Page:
A Cas9 nuclease/gRNA/transfection reagent complex was prepared according to the manufacturer’s instructions. Briefly, a mixture containing Cas9 nuclease (TrueCut V2; Thermo Fisher), transactivating crRNAs, Opti-MEM medium, and Cas9 Plus reagent was combined with Lipofectamine CRISPRMAX Reagent (Thermo Fisher). This complex was plated on six-well plates, and cells were added and incubated for 2 days. The cells were washed and cultured for five more days.

Single-Cell Isolation of CRISPR/Cas9-Modified Cells

After transfection, CiGEnC cells were stimulated with IFN-γ (100 IU/ml; Miltenyi Biotec, Paris, France) for 2 days to upregulate HLA-I and HLA-II. Cells were harvested with trypsin and subsequently stained with Fixable Viability Dye eFluor 660 (Thermo Fisher) and directly conjugated with VioBlue anti–HLA-ABC (Miltenyi Biotec) and BV605 anti–HLA-DR (Ozyme, Montigny-le-Bretonneux, France) mAbs. B2M and CIITA loss of function was identified by live cells that did not show increased cell-surface expression of HLA-ABC or HLA-DR, respectively, with the positive threshold defined by unmodified CiGEnC cells stained with the same mAbs. These gates were then used to collect CiGEnCΔHLA cells using a 100-μm low-pressure nozzle on a BD FACSAria II (BD Biosciences, Le Pont de Claix, France) and then to deposit single cells into flat-bottomed, 96-well cell culture plates containing EGM-2/50% FBS medium. After 24 hours, the cells were refed with fresh EGM-2/5% FBS medium that was changed every other day. Colonies were scored after 14 days and serially expanded into larger vessel sizes. To analyze phenotypic stability, CiGEnCΔHLA and unmodified CiGEnC cells were separately expanded in EGM-2/5% FBS for 2 weeks. These cells were then challenged with TNF-α (100 IU/ml, Miltenyi Biotec) and IFN-γ (100 IU/ml, Miltenyi Biotec) and harvested at 24 hours for quantitative RT-PCR (RT-qPCR) analysis and at 48 hours for both FACS analysis and immunofluorescence staining.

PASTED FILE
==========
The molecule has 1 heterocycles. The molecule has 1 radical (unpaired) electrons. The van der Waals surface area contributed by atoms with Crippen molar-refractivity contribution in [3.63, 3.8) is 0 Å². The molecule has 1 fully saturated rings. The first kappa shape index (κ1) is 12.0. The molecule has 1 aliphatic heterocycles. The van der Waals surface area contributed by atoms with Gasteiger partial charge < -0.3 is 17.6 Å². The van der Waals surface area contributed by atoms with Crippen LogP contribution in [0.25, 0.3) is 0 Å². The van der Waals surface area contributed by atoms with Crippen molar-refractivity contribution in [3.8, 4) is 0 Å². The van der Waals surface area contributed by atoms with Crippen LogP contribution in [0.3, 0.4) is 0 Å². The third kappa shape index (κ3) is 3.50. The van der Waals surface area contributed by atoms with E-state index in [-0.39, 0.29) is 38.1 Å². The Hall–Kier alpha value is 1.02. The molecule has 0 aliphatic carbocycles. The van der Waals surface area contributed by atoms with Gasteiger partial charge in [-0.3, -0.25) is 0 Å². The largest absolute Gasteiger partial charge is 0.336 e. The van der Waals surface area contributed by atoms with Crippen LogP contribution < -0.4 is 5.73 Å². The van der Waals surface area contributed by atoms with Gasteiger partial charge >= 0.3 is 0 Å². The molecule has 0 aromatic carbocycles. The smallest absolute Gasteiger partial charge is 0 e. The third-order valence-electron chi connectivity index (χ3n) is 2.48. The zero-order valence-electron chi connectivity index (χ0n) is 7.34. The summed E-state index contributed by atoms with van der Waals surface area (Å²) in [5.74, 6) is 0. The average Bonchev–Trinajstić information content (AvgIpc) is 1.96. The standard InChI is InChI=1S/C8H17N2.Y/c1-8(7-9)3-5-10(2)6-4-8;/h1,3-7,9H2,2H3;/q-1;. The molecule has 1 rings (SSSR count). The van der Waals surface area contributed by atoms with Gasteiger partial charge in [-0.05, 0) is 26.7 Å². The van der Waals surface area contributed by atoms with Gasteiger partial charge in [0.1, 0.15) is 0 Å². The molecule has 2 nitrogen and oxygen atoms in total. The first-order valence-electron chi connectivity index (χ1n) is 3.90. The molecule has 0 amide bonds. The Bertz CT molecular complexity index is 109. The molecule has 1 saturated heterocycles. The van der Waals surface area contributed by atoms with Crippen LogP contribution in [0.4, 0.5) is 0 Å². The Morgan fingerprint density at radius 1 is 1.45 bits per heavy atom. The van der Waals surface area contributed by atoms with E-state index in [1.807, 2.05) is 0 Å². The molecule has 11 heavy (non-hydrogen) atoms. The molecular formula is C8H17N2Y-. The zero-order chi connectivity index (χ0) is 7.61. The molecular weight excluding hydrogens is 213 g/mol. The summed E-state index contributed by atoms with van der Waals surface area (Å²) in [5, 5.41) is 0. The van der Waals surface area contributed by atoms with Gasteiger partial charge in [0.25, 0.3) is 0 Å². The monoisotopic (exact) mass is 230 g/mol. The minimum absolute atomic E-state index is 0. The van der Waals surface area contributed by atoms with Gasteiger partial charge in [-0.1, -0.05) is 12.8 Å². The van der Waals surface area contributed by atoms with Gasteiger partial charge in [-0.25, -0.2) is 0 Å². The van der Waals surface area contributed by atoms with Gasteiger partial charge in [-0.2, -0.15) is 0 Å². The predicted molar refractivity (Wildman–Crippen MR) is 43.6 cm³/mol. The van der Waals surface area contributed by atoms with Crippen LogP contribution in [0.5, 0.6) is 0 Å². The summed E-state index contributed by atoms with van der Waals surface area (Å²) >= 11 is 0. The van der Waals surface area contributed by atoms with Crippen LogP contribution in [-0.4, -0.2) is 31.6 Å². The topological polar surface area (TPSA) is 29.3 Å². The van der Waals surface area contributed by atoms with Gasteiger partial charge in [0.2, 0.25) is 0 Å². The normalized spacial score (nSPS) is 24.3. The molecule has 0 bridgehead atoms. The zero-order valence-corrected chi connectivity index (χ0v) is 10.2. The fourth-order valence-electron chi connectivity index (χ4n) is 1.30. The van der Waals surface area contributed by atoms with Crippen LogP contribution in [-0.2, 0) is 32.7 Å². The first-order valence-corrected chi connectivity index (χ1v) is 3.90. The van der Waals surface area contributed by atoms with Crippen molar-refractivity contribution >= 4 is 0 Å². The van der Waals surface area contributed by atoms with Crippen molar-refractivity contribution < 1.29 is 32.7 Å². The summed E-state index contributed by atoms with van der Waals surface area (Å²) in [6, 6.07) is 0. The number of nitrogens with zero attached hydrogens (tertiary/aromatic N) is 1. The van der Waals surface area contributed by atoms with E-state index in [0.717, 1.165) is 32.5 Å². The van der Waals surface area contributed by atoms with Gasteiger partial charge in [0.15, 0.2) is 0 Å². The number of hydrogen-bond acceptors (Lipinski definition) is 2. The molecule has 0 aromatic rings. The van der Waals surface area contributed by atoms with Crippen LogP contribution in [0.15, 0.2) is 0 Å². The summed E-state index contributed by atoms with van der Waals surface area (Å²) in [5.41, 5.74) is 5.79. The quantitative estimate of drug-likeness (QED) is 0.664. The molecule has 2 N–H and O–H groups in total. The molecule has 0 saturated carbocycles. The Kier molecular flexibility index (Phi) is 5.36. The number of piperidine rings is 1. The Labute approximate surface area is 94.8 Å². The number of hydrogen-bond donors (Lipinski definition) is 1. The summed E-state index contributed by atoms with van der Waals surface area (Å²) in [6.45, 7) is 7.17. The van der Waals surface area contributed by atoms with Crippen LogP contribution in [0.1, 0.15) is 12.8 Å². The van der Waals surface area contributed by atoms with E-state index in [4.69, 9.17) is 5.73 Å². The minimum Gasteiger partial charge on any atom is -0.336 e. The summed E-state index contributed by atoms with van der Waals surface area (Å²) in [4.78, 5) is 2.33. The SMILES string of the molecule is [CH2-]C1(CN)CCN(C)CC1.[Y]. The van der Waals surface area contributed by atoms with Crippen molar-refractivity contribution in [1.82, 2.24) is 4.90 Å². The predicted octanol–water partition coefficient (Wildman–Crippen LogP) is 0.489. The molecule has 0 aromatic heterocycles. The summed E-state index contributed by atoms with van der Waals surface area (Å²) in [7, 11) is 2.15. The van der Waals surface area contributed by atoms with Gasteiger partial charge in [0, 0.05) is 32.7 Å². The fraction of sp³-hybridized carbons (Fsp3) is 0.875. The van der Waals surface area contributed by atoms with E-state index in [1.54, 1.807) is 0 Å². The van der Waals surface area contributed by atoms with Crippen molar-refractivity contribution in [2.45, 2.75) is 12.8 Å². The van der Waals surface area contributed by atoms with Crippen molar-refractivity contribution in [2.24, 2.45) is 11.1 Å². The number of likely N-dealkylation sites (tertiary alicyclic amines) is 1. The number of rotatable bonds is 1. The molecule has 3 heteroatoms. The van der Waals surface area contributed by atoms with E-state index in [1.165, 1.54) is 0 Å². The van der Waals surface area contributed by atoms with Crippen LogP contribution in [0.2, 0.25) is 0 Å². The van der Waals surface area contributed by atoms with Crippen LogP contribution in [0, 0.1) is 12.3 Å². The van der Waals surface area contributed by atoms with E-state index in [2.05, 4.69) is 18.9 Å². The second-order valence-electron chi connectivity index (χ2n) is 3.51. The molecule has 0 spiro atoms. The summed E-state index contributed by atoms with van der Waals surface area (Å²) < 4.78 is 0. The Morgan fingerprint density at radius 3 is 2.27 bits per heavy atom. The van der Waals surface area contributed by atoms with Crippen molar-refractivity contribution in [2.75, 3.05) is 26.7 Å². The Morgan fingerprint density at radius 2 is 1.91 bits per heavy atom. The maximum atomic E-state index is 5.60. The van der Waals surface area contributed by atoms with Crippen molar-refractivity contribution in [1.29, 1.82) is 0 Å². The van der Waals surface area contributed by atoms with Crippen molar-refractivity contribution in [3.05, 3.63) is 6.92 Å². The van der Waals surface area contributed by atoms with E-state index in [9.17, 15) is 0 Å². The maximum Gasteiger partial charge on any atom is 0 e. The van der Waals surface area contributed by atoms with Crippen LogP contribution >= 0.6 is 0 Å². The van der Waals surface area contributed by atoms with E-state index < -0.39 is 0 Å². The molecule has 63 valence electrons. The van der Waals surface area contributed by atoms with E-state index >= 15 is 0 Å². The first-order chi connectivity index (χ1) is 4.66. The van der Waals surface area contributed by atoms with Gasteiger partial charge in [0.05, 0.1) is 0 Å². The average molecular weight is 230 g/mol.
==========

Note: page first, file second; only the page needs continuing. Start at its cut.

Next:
PCR and Sanger Sequencing

Genomic DNA was isolated from clonally expanded CiGEnC cells using the QIAamp DNA Mini Kit (Qiagen, Courtaboeuf, France) according to the manufacturer’s protocol. Segments of 100- to 150-bp that contained the B2M and CIITA gRNA target sites were amplified by PCR using AmpliTaq Gold 360 DNA Polymerase (Thermo Fisher), using the primers B2M Exon 1 Forward (ATATAAGTGGAGGCGTCGCG), B2M Exon 1 Reverse (TGGAGAGACTCACGCTGGAT), B2M Exon 2 Forward (TGTCTTTCAGCAAGGACTGGT), B2M Exon 2 Reverse (ACCCCACTTAACTATCTTGGGC), CIITA Exon 2 Forward (CTGCCTCTTTCCAACACCCT), CIITA Exon 2 Reverse (CTTCTCCAGCCAGGTCCATC), CIITA Exon 3 Forward (TTTCAGCAGGCTGTTGTGTG), and CIITA Exon 3 Reverse (GCAGCAAAGAACTCTTGCCC). The PCR amplicons were then purified and submitted for Sanger sequencing using an ABI 3730XL DNA sequencer (Eurofins Genomics, Ebersberg, Germany). Unmodified CiGEnC cells were used as a control for comparison.

The highest scoring off-target site of B2M exon 2 was TGAGAGTACCAGGTGTGACG (HDHD1P2, four mismatches in 2:5:12:18). To determine if this site was mutated, the following sequencing primers were used: HDHD1P2_F (TCGTCGGCAGCGTCGTGCAGTCTGGGATTTGGGA) and HDHD1P2_R (GAGGGCCGTCTCGTGGGCTCGGTATGAGTGAGAGG).